Category Archives: Thai

Teriyaki Pork Rolls with Thai Basil and Gochujang

porkbasilrollspEven though my “garden” means only a couple of boxes on a small balcony, I regularly find myself suddenly overwhelmed with huge crops of certain plants. This is a great occasion to learn new recipes and an excellent creativity booster. This summer Thai basil has been particularly prolific, so after several Thai or Thai-inspired meals in one week, I desperately needed fresh ideas because the basil would still grow like crazy until it even developped flowers (see above).

I started to look for inspiration out of the Thai cuisine. Since, just like shiso (aka perilla), Thai basil supports well heat and cooking process, I tested it in Teriyaki Pork Rolls I always prepare with shiso. The result of this triple fusion (Korean gochujang, Japanese teriyaki and Thai basil) was highly satisfying and all the ingredients seemed to go extremely well together. After this experiment, I’m planning to use Thai basil more boldly and strongly encourage all those who cannot get shiso leaves to substitute them with Thai basil in other dishes too. The taste will be completely different, but the result at least equally good.

If you feel like playing with pork and shaping it into rolls, you might also like some of these:

Pork Rolls and Shiso in Tempura

Pork Rolls and Shiso in Tempura

Okra Teriyaki Pork Rolls

Okra Teriyaki Pork Rolls

Potato Teriyaki Pork Rolls

Potato Teriyaki Pork Rolls

Asparagus Teriyaki Pork Rolls

Asparagus Teriyaki Pork Rolls

 

TIPS: Gochujang is not necessary here. If you don’t have it or don’t like very hot dishes, simply skip it.

If you don’t have a butcher nearby (sadly less and less people do), who can slice the pork very thinly (with the slicing machine), you can cut the thin pork slices on your own. I have one knife which is wide, long and sharp enough, but if you find it difficult,  try slightly freezing the meat before cutting it. It should be easier. I also sometimes pound the slices before rolling if I find them too thick.

Pork rolls (raw) can be prepared the day before, stored in the fridge and fried just before serving.

There are several basil varieties used in Thai cuisine. My basil is called also “sweet basil”; bai horapha/horapha in Thai and has an anise aroma and flavour.

Preparation : 40 – 45 minutes

Ingredients (serves 2 – 3):

12 -15 thin pork slices (max. 3 mm thick)

1 big bell pepper (or another variety of sweet pepper)

about 20 medium sweet Thai basil (horapha) leaves (or more if they are small)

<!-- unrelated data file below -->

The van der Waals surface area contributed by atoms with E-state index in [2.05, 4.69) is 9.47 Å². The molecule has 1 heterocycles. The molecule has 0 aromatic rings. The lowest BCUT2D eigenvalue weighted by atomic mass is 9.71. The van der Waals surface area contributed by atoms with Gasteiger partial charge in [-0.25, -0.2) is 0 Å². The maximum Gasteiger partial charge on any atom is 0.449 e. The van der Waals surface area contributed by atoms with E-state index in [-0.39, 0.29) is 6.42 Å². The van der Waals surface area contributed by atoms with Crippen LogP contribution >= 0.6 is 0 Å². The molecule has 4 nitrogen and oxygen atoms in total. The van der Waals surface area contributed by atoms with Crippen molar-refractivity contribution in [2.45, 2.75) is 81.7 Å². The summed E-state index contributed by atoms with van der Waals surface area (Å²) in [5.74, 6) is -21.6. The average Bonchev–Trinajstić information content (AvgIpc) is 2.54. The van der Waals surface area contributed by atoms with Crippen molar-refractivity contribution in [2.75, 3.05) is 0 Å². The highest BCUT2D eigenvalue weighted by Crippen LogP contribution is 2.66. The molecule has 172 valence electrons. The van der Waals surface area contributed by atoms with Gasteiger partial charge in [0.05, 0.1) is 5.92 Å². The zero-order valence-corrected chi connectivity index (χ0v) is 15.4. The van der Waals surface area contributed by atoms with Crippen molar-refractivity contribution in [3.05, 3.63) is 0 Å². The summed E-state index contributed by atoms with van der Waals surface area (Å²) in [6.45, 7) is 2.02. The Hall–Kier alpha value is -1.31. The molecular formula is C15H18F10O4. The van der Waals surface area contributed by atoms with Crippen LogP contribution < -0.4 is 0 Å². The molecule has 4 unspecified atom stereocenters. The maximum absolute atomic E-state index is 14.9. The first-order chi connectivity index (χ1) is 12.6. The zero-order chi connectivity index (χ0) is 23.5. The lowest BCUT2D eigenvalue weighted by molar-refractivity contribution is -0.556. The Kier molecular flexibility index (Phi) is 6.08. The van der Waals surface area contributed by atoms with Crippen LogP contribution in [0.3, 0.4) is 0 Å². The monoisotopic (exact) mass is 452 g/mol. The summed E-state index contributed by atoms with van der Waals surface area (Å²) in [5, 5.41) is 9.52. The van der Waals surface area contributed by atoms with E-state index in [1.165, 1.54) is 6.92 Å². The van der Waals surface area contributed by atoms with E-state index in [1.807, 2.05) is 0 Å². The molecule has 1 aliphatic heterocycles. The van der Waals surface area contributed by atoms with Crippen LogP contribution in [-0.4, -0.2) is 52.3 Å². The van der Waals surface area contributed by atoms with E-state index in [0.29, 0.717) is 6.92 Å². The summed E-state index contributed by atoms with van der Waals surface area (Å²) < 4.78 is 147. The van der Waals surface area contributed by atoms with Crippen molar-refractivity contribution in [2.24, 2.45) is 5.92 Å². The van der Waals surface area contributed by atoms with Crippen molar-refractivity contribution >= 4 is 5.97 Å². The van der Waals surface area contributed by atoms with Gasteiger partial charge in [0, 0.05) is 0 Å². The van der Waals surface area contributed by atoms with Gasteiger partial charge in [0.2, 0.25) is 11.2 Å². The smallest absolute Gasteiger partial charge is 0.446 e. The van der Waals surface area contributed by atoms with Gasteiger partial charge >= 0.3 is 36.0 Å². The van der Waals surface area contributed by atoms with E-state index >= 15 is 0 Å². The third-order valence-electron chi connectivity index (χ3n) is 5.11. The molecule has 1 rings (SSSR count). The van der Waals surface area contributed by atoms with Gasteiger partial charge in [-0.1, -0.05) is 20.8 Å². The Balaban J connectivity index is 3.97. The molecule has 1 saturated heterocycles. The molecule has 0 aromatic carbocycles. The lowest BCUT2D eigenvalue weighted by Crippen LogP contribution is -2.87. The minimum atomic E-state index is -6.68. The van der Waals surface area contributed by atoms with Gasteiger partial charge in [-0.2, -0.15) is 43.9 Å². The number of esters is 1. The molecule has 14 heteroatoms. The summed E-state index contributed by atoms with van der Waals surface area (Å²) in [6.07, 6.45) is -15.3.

flour

salt, pepper

oil

Teriyaki glaze with gochujang:

3 tablespoons mirin

2 tablespoons soy sauce (or 4 if you have low sodium soy sauce)

3 tablespoons sake

1 heaped tablespoon gochujang (or less if you gochujang is particularly hot – mine is medium hot – or if you don’t like very hot dishes)

Cut the bell pepper into thin strips (cut them in two horizontally if they are very long; their length should be adapted to the size of pork slices, so that they do not stick out too much).

Season slightly the pork slices with salt and pepper.

Prepare the Thai basil leaves.

Place the pork slice on a cutting board, seasoned side up. Put two or more Thai basil leaves to cover most of the surface.

Put 3 pepper strips at one end of the pork roll.

Roll it tightly and put aside.

Do the same with all the pork strips.

Heat some oil in a pan.

Dust the pork rolls with flour and fry (sealed side down), covered on a medium heat until they are well browned (it will take about 15 minutes).

Combine the teriyaki sauce ingredients and heat them in a small pan or in a microwave.

Pour the teriyaki sauce over the rolls and make sure they are well coated.

Let the sauce thicken for about one minute.

Transfer the rolls to a plate and garnish with the remaining sauce.

Thai Hot and Sour Shrimp Soup (Tom Yum Goong)

sshrimpsoupp

As promised, here is the shrimp soup I mentioned in my last post where I wrote about Roast Chili Paste, its key ingredient. Tom Yum Goong is apparently very popular, but even though I have heard about it and probably saw it on some restaurants’ menus, I had never tasted it because until recently I was convinced all the Asian dishes labelled as “sour” were also horribly sweet at the same time. I didn’t really know what to expect and was relieved the result was excellent and not sweetish at all. I was enchanted by the sharpness and complexity of the flavours, much more distinct than in the Thai dishes containing curry pastes or/and coconut milk. The elegance,  pureness and freshness of this soup reminded me a bit of the recently discovered Burmese-Style Pork Curry with Ginger, which also doesn’t contain coconut milk, but which is richer and slightly sweet. I also found it surprisingly quick and easy to prepare, the only difficulty lying in the correct balance between the sour and hot flavours.